March 2007

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Quick read about Bolivia’s Morales…

Just read this piece about Evo Morales, the president of Bolivia.  You should check it out, it’s an easy read.

Also, an update about the Guatemalan elections:  A recent poll has Rigoberta Menchu in second place to Alvaro Colom, 20% to something like 32%.  If the two of them make it to the second round and shut out the hard right candidate, Otto Perez Molina, that would be excellent.  But there are still many months to go and I don’t think the campaigns even legally start until May.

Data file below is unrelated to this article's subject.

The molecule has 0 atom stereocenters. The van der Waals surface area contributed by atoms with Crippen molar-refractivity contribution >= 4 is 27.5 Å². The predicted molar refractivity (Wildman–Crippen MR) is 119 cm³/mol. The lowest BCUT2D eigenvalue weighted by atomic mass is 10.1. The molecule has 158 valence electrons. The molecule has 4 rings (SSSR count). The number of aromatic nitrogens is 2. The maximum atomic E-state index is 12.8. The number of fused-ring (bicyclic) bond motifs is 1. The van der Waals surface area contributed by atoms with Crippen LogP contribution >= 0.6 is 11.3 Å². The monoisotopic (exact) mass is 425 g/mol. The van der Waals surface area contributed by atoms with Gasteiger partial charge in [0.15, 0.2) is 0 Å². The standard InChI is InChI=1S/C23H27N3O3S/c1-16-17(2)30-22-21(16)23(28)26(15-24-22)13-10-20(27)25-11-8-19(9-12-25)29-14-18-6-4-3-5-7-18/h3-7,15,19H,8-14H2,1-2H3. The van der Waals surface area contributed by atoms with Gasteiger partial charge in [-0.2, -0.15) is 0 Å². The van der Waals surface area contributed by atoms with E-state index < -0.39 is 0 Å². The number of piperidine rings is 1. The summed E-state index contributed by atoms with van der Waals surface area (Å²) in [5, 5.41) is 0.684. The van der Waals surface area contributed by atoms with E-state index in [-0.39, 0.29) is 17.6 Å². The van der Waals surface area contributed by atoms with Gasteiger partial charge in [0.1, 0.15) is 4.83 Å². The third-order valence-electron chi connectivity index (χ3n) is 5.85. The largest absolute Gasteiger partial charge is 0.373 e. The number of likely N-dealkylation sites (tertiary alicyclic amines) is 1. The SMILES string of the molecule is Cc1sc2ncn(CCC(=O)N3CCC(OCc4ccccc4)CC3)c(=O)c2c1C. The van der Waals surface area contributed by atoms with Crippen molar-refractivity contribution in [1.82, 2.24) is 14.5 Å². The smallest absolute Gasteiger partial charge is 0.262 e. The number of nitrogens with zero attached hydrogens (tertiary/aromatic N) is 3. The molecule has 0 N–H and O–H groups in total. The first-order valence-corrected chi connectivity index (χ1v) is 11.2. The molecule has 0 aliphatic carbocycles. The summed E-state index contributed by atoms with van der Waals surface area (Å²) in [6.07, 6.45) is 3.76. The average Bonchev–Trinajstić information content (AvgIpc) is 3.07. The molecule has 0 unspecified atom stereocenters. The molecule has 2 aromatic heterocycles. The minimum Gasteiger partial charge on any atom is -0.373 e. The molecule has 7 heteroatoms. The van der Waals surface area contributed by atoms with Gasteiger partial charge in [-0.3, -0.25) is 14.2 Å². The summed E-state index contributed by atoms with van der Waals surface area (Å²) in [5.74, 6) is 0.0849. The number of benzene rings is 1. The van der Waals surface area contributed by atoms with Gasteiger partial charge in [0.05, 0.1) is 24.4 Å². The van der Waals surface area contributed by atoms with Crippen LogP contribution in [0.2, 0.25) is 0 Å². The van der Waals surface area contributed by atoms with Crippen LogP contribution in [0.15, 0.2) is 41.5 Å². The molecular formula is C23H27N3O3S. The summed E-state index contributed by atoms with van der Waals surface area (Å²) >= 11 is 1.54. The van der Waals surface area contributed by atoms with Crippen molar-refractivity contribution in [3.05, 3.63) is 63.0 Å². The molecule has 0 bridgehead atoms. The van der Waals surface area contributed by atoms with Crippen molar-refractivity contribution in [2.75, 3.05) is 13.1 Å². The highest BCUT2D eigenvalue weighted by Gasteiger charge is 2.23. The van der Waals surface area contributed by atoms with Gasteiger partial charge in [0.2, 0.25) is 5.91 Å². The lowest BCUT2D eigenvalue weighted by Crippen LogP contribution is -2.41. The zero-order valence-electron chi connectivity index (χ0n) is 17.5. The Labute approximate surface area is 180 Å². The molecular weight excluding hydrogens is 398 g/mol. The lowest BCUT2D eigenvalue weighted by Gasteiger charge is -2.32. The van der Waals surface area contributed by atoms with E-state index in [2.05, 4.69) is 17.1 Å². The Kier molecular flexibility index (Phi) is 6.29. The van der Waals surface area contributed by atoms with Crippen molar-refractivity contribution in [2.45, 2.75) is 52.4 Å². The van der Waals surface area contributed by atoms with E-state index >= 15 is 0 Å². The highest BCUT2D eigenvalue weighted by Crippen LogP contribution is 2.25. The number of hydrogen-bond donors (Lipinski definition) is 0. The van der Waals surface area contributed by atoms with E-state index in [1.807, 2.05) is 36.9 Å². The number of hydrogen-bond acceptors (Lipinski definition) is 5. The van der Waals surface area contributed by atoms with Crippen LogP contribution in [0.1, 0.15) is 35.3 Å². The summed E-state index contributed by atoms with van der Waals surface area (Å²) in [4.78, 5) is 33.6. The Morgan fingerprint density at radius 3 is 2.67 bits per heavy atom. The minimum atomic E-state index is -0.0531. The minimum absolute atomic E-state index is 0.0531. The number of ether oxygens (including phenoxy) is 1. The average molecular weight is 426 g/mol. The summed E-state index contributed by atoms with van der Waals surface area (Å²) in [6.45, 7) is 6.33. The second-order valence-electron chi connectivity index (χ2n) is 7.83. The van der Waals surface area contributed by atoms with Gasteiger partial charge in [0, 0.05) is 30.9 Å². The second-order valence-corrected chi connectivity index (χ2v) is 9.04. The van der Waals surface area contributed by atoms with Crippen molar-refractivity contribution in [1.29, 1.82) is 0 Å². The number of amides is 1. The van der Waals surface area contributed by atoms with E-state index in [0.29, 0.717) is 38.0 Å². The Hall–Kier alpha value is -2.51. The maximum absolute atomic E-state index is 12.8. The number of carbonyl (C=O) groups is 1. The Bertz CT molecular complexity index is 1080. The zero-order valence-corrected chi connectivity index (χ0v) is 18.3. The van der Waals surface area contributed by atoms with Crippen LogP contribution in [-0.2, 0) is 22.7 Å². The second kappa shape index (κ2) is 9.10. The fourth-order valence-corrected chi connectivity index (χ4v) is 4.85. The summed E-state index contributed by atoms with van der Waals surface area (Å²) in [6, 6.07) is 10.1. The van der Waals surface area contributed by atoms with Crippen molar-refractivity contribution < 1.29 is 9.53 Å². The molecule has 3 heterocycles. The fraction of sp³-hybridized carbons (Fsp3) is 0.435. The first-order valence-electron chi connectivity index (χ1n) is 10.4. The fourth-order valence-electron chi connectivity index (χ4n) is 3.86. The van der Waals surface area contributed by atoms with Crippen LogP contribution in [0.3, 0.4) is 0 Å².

Knowing the opposition: Part 1

Okay, so maybe I’ll have to create a new section on this blog, to talk about the political and cultural opposition that we face in trying to change the world. Because the opposition is real, it is more organized than us, and right now it is stronger than us. For awhile we were okay because we were off the radar, and now we’re a little bit better off because public opinion seems to be moving slightly leftward due to the war and the rise of the democrats…but we should make no mistake about the fact that there always have and there always will be forces who want to disrupt us, discredit us, or otherwise neutralize us in our work to change this world…in our work to limit the power of a few and expand it into the power of a multitude.